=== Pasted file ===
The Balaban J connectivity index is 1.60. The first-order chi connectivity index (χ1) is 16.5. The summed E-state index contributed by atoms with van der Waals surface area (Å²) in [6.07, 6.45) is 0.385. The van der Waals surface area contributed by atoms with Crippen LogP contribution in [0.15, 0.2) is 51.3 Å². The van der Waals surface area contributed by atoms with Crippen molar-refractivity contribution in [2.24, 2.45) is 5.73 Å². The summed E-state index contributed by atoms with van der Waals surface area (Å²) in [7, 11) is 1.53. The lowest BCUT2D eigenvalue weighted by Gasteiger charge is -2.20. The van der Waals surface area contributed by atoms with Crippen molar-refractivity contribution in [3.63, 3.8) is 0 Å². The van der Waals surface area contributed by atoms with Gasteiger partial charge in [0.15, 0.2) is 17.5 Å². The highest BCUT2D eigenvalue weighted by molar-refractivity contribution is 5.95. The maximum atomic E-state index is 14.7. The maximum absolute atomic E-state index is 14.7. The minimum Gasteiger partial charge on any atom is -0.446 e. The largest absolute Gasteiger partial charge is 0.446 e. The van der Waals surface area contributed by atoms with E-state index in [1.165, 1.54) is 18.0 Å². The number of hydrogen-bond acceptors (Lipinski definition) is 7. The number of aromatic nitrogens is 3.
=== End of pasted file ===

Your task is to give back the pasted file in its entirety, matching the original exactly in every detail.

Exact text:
The Balaban J connectivity index is 1.60. The first-order chi connectivity index (χ1) is 16.5. The summed E-state index contributed by atoms with van der Waals surface area (Å²) in [6.07, 6.45) is 0.385. The van der Waals surface area contributed by atoms with Crippen LogP contribution in [0.15, 0.2) is 51.3 Å². The van der Waals surface area contributed by atoms with Crippen molar-refractivity contribution in [2.24, 2.45) is 5.73 Å². The summed E-state index contributed by atoms with van der Waals surface area (Å²) in [7, 11) is 1.53. The lowest BCUT2D eigenvalue weighted by Gasteiger charge is -2.20. The van der Waals surface area contributed by atoms with Crippen molar-refractivity contribution in [3.63, 3.8) is 0 Å². The van der Waals surface area contributed by atoms with Gasteiger partial charge in [0.15, 0.2) is 17.5 Å². The highest BCUT2D eigenvalue weighted by molar-refractivity contribution is 5.95. The maximum atomic E-state index is 14.7. The maximum absolute atomic E-state index is 14.7. The minimum Gasteiger partial charge on any atom is -0.446 e. The largest absolute Gasteiger partial charge is 0.446 e. The van der Waals surface area contributed by atoms with E-state index in [1.165, 1.54) is 18.0 Å². The number of hydrogen-bond acceptors (Lipinski definition) is 7. The number of aromatic nitrogens is 3.